This is what head teachers think should happen as schools recover from Covid disruption


Disruption to education is “far from over” headteachers in Wales have warned.

Estyn inspections must remain halted, tests for primary school children should be cut back and the new curriculum should be delayed, the National Association of Headteachers Cymru said.

A decision on how next year’s exams will work must be made before the new academic year in September and the way school progress and accountability is monitored cannot revert to the way it was done pre- pandemic.

Publishing its education recovery plan NAHT Cymru said: “Recovery shouldn’t be the straw that breaks school leaders’ backs.”

Thousands of pupils and staff have been sent to self isolate and work and learn from home as a result of the pandemic, schools have been shut in lockdowns and exams have been cancelled for a second year thanks to Covid. Pupils are also confined to class bubbles to learn.

The NAHT Cymru’s 12-page plan warns: “Most school communities have undergone an enormous shock as a result of the pandemic.

“The effects of that shock continue to be felt, and it is clear that the disruption to education is far from over.”

The new curriculum, has already been delayed once and the Welsh Government has insisted it is due to be rolled out from September 2022.

Among other changes it means individual subjects will be replaced by faculties and teachers will be given more freedom to decide what is taught. But the NAHT Cymru is the latest union to call for a delay to the changes saying schools have not had enough time to prepare thanks to Covid disruption, the effects of which will still be felt for some time to come.

“As we move into a new school year, schools must be freed from unnecessary distractions and burdens so that they can continue to meet the relentless challenges of the pandemic and focus on providing the vital support that pupils need,” the document adds

“The timetable set out pre-covid for the new curriculum and indeed ALN reform is unworkable…

“…Recovery must be the priority and for now, for the short term, schools must be left to assess the needs of their learners and their staff and put them first.”

On inspections and tests the document adds: “Few would argue that there should be no system of accountability for schools, but the pause in routine Estyn inspections that has occurred during the pandemic provides a rare and unique opportunity to ask some fundamental questions about the sort of system that we should have.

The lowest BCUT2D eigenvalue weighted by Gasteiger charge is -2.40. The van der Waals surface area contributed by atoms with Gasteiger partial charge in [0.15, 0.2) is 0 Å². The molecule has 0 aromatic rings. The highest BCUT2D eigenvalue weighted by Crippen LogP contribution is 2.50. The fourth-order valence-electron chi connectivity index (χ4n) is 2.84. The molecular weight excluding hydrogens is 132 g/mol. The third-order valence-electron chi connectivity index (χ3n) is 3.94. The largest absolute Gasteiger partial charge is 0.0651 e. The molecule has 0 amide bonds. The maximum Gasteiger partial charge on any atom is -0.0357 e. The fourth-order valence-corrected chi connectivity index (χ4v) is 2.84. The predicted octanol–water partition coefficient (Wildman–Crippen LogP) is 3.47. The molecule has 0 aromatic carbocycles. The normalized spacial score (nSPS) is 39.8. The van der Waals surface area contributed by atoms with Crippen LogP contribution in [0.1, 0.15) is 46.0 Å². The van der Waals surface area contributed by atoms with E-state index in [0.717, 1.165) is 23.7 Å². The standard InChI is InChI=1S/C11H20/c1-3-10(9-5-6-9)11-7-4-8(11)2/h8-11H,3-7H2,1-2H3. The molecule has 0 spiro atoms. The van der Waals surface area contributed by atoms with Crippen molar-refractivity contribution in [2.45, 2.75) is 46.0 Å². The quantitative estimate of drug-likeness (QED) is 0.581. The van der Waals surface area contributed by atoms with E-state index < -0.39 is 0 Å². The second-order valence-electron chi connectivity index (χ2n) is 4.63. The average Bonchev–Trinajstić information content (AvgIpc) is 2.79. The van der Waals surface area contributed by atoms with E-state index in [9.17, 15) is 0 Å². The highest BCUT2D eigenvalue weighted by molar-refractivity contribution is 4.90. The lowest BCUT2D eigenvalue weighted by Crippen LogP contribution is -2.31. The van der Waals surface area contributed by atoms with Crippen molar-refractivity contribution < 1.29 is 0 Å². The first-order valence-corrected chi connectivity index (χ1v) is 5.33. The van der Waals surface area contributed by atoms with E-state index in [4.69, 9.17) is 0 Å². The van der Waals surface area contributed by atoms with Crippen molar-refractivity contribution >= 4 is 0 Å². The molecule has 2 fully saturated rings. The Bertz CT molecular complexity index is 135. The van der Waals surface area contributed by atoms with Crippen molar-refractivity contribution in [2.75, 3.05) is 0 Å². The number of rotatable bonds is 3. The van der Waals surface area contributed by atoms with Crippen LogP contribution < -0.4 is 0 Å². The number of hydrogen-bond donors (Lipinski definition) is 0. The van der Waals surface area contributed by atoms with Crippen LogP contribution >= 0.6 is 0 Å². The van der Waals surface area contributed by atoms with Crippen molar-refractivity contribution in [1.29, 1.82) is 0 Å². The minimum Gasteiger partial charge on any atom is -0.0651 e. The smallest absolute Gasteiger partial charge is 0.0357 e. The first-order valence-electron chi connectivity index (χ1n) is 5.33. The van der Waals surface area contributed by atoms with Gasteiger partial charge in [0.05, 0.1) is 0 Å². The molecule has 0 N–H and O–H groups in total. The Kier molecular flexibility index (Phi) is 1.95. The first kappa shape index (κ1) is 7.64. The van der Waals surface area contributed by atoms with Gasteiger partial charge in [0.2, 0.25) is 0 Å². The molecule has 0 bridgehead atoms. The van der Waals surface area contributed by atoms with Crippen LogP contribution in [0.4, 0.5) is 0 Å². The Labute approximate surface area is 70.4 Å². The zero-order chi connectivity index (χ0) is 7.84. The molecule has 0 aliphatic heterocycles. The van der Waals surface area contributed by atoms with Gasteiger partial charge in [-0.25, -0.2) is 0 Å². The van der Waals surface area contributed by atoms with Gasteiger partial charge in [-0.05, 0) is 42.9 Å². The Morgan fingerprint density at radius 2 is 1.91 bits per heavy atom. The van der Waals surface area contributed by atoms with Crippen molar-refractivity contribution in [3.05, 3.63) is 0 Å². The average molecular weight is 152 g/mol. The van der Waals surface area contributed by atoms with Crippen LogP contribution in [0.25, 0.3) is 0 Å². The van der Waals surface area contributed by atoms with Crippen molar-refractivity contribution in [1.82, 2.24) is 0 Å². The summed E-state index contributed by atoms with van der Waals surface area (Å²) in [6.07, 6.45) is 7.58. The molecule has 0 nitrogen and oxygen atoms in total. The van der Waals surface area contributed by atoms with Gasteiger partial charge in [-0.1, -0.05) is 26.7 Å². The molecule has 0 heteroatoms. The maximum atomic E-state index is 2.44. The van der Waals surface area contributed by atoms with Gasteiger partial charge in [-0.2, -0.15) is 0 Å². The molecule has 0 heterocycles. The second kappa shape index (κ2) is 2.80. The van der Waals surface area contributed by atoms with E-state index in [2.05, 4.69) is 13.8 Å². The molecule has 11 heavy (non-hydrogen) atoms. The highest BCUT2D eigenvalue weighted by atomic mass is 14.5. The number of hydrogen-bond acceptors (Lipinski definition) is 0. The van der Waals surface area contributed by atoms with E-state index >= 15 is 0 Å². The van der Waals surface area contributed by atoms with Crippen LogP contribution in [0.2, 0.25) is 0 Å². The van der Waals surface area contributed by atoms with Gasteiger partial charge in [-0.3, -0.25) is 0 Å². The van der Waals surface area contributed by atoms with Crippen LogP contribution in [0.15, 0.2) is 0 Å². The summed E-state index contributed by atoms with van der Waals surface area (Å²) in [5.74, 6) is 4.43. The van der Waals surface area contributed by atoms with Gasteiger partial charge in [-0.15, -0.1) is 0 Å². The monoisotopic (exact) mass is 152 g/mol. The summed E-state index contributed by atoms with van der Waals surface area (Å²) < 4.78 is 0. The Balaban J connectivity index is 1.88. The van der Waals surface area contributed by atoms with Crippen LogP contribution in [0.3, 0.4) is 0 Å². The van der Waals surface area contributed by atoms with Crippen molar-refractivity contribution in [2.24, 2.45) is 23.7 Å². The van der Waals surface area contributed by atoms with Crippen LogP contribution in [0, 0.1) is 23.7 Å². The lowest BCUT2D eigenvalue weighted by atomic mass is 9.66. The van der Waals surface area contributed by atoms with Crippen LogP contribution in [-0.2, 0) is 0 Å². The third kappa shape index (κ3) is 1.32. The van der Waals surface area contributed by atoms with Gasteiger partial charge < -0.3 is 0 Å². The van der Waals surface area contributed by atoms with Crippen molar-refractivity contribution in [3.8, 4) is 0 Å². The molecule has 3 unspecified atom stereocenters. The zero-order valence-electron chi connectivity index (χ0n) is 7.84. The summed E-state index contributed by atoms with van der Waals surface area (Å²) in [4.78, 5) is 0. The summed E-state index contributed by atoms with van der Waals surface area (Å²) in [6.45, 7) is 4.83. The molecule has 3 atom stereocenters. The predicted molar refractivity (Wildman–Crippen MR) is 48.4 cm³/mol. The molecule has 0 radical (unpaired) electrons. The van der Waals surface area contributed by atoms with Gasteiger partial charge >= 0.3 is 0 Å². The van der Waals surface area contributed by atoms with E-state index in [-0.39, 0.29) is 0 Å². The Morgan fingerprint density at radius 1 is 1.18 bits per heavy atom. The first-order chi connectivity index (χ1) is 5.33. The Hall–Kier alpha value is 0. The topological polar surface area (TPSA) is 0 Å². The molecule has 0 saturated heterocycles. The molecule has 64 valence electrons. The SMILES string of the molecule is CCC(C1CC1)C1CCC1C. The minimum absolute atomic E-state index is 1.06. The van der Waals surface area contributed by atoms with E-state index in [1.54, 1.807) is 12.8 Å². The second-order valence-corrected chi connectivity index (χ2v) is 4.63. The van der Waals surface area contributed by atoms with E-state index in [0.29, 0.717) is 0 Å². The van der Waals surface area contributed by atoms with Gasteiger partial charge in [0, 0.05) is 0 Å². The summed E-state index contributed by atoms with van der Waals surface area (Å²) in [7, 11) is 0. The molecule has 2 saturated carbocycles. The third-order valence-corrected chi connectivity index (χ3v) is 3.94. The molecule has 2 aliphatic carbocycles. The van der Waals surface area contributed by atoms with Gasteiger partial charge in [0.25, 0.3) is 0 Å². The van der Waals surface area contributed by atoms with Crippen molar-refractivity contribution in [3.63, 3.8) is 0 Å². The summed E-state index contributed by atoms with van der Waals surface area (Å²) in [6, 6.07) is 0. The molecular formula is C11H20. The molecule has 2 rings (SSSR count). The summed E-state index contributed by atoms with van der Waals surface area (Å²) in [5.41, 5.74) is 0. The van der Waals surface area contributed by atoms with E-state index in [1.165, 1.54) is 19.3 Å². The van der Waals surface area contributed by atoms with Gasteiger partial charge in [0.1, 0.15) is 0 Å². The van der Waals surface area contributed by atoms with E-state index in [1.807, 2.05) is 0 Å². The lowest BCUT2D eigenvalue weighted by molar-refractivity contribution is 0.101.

“Similarly, the pause in primary statutory assessment offers an opportunity to reflect on whether the current system is truly fit for purpose and in the best interests of pupils.

“NAHT Cymru has long argued that there should be fewer statutory assessments during a child’s time in primary school.”

As things currently stand, in 2021-22 there are due to be four distinct statutory assessments taking place in primary schools for children aged seven to 11 (years three to six) and three for Foundation Phase children aged three to six.

“This is simply too many and it is hard to see how this volume of statutory assessments will help the recovery process next year, or beyond,” NAHT Cymru said.

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Laura Doel, director of NAHT Cymru said: “School leaders and their teams have supported the needs of their children and young people throughout the Covid pandemic, and because the recovery challenges will differ from school to school, the government should listen to the experts in the field for how recovery should look.

“The government should build on existing good practice, trust and empower school leaders and teachers, invest properly, and target academic support to meet the individual needs of pupils so that we tackle the pre-pandemic attainment gap.

“For this to happen, there needs to be an understanding from the government that the education reform agenda and the resumption of school inspections must be put on hold to allow our leaders to focus on the priority which must be recovery. Recovery shouldn’t be the straw that breaks school leaders’ backs.”

NAHT Cymru’s seven priorities for education recommended to the Welsh Government:

Remove unnecessary burdens and distractions

Prioritise the early years

Improve support for children’s mental health and well-being

Invest in the teaching profession

Provide targeted academic support for pupils who need it

Expand extra-curricular provision and invest in extra-curricular providers

Invest in school technology.

Kerina Hanson, president of NAHT Cymru said: “This blueprint draws on the vision our members have for the future of education in Wales, and our expectations are on the government to harness our ambition for change: we can’t just return to ‘normal.’”

The Welsh Government said in response: “We agree with NAHT on a number of areas – including the importance of early years as a priority area for support, extra-curricular activities and supporting bespoke interventions – and have engaged with NAHT Cymru and other stakeholders on the principles and priorities for learning recovery.

“Today, we have announced £33m in additional support for colleges and sixth forms, bringing our investment in education and wider support to £150m this financial year.

“Learner wellbeing, and finding out what learners need from us as they look to take their next steps in education, will be central to our recovery approach, and we have been clear that these principles also underpin curriculum reform, with all our investment taking us towards the new curriculum.”

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